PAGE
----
In this case it was an interview with Senator John McCain (R-AZ). While Sen. McCain, now a staunch Bush backer, was talking about steps the government was allegedly taking to protect the homeland, Stewart interjected, "How much safer can we afford to be, Senator?"
In fact, the reality seems to be that for five years since the 9-11 attacks, the Bush administration has been putting the U.S. increasingly at risk.
The attack on Al Qaeda, which morphed into a full-scale war of "regime change" in the country of Afghanistan, and which ended up dropping its purported raison d'etre--the capture or killing of Osama bin Ladin--was a fraud and a sideshow from the outset. The country was ravaged by aerial attacks, and then the same warlords who had been pillaging and terrorizing that country for years, and running a massive opium operation, were left in power or even aided in assuming power. Bin Ladin was allowed to escape, and the ousted Taliban organization was allowed to reorganize and rebuild its forces.
The blank check and unlimited provision of weapons of war, including cluster bombs and phosphorus bombs, by the U.S. to Israel in its ruthless, bloody invasion of Lebanon, has linked America and Americans to the criminal slaughter of hundreds of innocent Lebanese, including children and babies, as has the Bush administration's obstruction of efforts to engineer a cease-fire in that conflict.
Indeed, Bush foreign policy seems over this period to have been calculated to alienate as many countries and people as possible. It is a policy characterized by supreme arrogance, a focus on military activity over negotiation, and support of dictators large and small, while at the same time conducting what from the start was characterized as a "crusade" against Islam.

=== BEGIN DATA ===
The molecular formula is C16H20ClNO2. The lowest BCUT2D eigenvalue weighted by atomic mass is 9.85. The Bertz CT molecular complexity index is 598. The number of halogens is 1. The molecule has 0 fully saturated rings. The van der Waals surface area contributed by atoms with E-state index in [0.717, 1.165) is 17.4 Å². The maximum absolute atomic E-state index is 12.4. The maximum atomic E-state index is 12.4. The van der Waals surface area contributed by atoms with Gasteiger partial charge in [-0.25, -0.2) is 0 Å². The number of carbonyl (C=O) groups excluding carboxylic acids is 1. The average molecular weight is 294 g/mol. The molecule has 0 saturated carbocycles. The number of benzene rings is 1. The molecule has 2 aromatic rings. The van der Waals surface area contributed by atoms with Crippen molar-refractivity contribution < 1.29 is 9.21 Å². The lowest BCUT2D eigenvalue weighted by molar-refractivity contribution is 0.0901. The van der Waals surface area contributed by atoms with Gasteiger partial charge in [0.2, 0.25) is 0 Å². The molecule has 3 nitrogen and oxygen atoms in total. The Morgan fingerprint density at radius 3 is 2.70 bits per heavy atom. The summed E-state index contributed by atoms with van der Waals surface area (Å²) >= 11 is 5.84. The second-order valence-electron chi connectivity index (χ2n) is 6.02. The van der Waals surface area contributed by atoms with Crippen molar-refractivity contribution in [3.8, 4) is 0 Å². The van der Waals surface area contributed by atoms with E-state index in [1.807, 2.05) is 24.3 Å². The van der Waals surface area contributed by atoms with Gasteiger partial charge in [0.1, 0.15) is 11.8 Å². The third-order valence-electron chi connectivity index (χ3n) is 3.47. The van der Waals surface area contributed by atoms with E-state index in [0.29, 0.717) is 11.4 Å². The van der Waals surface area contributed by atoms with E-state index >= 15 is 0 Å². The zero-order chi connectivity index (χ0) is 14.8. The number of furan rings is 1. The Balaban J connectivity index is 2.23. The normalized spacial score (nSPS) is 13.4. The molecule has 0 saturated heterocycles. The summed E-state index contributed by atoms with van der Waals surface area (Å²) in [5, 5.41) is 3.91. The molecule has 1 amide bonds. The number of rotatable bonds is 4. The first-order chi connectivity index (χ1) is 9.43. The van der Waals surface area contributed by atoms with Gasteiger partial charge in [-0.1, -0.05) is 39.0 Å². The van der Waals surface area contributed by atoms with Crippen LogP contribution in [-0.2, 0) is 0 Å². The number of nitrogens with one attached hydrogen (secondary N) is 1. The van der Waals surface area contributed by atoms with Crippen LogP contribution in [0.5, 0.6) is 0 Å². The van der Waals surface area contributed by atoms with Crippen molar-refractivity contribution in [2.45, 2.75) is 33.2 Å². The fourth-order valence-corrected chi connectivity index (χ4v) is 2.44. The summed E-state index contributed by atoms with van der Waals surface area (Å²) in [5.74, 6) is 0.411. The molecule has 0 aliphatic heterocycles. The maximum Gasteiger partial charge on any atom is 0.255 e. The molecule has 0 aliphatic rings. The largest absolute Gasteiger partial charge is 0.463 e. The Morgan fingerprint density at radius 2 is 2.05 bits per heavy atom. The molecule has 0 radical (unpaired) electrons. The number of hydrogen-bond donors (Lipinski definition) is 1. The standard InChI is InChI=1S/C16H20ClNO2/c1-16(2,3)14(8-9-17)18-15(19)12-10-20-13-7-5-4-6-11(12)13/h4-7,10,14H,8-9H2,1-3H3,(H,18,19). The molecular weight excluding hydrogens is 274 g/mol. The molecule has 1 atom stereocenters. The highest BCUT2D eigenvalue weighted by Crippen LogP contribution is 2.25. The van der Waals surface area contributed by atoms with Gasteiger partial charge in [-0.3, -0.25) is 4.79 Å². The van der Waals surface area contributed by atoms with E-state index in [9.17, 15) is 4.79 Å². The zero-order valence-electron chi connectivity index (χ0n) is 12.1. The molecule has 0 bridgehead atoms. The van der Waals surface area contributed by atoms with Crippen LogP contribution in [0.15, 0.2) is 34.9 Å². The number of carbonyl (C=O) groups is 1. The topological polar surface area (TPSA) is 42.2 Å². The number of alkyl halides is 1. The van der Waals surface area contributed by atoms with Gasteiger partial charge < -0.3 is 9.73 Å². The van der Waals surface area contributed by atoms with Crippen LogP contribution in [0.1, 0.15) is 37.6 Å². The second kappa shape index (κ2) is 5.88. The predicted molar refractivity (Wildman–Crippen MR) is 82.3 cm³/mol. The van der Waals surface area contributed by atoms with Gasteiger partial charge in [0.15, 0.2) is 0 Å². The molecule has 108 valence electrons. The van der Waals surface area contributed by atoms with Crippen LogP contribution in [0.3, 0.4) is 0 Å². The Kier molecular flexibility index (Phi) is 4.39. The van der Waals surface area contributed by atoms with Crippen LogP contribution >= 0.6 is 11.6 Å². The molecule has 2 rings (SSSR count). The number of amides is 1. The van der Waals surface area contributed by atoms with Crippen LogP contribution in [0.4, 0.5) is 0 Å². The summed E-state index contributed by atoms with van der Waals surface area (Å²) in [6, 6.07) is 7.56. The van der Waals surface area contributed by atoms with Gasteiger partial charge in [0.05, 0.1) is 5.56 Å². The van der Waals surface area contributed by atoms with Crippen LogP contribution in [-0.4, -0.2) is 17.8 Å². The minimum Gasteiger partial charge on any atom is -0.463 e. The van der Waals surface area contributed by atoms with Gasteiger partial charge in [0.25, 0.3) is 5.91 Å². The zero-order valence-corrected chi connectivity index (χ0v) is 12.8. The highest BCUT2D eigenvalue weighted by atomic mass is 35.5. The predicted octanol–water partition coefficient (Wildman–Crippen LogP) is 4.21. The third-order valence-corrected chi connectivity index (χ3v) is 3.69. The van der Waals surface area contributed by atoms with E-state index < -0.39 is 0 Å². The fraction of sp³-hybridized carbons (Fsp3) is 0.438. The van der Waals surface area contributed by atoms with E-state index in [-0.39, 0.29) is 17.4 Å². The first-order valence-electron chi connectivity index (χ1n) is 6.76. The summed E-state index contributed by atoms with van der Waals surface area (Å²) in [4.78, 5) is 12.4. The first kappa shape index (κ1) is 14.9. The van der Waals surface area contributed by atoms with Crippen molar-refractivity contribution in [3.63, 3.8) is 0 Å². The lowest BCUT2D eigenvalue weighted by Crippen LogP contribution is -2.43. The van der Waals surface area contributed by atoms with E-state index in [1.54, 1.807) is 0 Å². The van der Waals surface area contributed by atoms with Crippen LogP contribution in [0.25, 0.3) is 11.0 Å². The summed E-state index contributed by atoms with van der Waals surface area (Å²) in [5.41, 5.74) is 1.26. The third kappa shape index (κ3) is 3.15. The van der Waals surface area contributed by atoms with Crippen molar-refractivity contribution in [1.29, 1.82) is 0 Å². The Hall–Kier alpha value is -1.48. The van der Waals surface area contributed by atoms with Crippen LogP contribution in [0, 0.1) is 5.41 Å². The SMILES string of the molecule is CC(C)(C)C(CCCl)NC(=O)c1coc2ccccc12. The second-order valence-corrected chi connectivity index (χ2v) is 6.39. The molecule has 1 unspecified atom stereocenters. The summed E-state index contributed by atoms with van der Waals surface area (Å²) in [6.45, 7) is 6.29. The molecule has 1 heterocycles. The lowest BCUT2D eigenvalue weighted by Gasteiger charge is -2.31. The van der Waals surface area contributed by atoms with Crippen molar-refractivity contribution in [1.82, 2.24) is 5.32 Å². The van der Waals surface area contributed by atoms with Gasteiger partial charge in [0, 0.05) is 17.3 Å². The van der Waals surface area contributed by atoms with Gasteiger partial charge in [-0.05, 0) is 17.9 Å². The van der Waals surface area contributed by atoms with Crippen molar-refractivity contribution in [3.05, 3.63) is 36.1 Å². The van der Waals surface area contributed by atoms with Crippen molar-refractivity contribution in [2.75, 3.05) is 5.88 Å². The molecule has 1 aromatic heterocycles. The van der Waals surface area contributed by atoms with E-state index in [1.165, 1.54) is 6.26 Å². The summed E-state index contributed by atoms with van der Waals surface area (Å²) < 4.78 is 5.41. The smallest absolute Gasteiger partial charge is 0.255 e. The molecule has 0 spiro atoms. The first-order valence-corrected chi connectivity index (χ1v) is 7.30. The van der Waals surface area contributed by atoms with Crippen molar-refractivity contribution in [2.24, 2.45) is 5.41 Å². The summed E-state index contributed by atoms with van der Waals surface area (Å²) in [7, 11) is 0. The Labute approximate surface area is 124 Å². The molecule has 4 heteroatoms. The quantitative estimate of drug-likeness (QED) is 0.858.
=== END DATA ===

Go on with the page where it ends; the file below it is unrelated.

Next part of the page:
Meanwhile, the public and Congress have been cowed into frightened silence by the administration's initiation of what it calls a "war on terror," a permanent state of "war" that it has used as a justification for canceling or weakening traditional Constitutionally protected liberties and rights, and for intimidating would-be political opponents from speaking out, for fear of their being called unpatriotic or even treasonous. The American public, uniquely united after 9-11, has been sharply divided into bitter warring camps--those who support the administration and its many wars, and those who oppose it.
If some diabolical anti-American mastermind had been trying, behind the scenes, to destroy this nation by secretly installing in the White House and Pentagon agents who would deliberately sink the ship of state, he or she couldn't have come up with a subversive wrecking crew more adept at the job than the Bush administration. The nation is being bankrupted by tax cuts for the obscenely wealthy and by a pointless, and endless trillion-dollar war. At the same time blood enemies are being produced with every bomb dropped, every innocent victim kidnapped and locked away in America's gulag, every child shot at a roadblock.
Clearly, though, Bush, Cheney, Rumsfeld, Rice et al, are not the secret agents of some malevolent foreign enemy of America. Nor is their vile reign of terror around the globe and their gutting of the Constitution here at home, simply a matter of stupid policy-making. They are, rather, home-grown enemies of American democracy, bent on subverting the country to their own ends of unbridled power.
Their goal in all this is not the stated one of "spreading democracy" at the point of a gun--a clearly ridiculous notion in any case. Rather, the goal is destroying democracy here at home, in order to establish a one-party dictatorship.
From this perspective, it is clear that far from trying to "protect the homeland," the Bush administration is happy to weaken American defenses, as it has been doing, and to manufacture enemies--whether states like Iran and Syria, or stateless organizations like Al Qaeda and Hezzbolah. The more the better. Far from trying to prevent another 9-11, one senses that this administration would like nothing better than for there to be another strike against Americans before the coming congressional elections--a second "new Pearl Harbor" as it were--to justify a full-scale crackdown on dissent, opposition, and independent thought.
We are not far from that Orwellian condition.
The answer to John Stewart's question is clear: We can't afford to be any "safer."